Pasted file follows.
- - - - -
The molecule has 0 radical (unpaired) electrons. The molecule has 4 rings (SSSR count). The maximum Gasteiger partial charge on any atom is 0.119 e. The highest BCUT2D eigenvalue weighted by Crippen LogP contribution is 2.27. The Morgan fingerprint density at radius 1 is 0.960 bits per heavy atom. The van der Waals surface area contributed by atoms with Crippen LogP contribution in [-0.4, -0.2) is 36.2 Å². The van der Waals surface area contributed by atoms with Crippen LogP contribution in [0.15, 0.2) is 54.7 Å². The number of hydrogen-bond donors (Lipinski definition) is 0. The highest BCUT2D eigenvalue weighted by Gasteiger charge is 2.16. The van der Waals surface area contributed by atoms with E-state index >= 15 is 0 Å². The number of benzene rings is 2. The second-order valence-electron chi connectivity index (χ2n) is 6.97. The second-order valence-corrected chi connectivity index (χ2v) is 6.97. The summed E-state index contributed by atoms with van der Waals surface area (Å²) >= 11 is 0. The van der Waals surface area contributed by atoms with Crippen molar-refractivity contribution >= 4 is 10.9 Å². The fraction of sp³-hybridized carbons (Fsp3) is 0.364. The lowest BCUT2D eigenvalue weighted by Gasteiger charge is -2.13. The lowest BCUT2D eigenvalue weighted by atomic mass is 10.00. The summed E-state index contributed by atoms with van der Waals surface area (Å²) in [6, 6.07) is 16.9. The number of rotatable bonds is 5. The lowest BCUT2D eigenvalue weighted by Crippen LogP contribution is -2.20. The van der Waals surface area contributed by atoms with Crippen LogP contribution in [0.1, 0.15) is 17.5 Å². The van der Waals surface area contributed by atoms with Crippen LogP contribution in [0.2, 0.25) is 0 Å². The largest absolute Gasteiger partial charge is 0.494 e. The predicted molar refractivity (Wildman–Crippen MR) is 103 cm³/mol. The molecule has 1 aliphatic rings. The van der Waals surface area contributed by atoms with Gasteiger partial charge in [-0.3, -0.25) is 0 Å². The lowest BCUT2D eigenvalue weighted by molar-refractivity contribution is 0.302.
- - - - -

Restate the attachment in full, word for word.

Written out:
The molecule has 0 radical (unpaired) electrons. The molecule has 4 rings (SSSR count). The maximum Gasteiger partial charge on any atom is 0.119 e. The highest BCUT2D eigenvalue weighted by Crippen LogP contribution is 2.27. The Morgan fingerprint density at radius 1 is 0.960 bits per heavy atom. The van der Waals surface area contributed by atoms with Crippen LogP contribution in [-0.4, -0.2) is 36.2 Å². The van der Waals surface area contributed by atoms with Crippen LogP contribution in [0.15, 0.2) is 54.7 Å². The number of hydrogen-bond donors (Lipinski definition) is 0. The highest BCUT2D eigenvalue weighted by Gasteiger charge is 2.16. The van der Waals surface area contributed by atoms with E-state index >= 15 is 0 Å². The number of benzene rings is 2. The second-order valence-electron chi connectivity index (χ2n) is 6.97. The second-order valence-corrected chi connectivity index (χ2v) is 6.97. The summed E-state index contributed by atoms with van der Waals surface area (Å²) >= 11 is 0. The van der Waals surface area contributed by atoms with Crippen molar-refractivity contribution >= 4 is 10.9 Å². The fraction of sp³-hybridized carbons (Fsp3) is 0.364. The lowest BCUT2D eigenvalue weighted by Gasteiger charge is -2.13. The lowest BCUT2D eigenvalue weighted by atomic mass is 10.00. The summed E-state index contributed by atoms with van der Waals surface area (Å²) in [6, 6.07) is 16.9. The number of rotatable bonds is 5. The lowest BCUT2D eigenvalue weighted by Crippen LogP contribution is -2.20. The van der Waals surface area contributed by atoms with Crippen LogP contribution in [0.1, 0.15) is 17.5 Å². The van der Waals surface area contributed by atoms with Crippen LogP contribution in [0.2, 0.25) is 0 Å². The largest absolute Gasteiger partial charge is 0.494 e. The predicted molar refractivity (Wildman–Crippen MR) is 103 cm³/mol. The molecule has 1 aliphatic rings. The van der Waals surface area contributed by atoms with Gasteiger partial charge in [-0.3, -0.25) is 0 Å². The lowest BCUT2D eigenvalue weighted by molar-refractivity contribution is 0.302.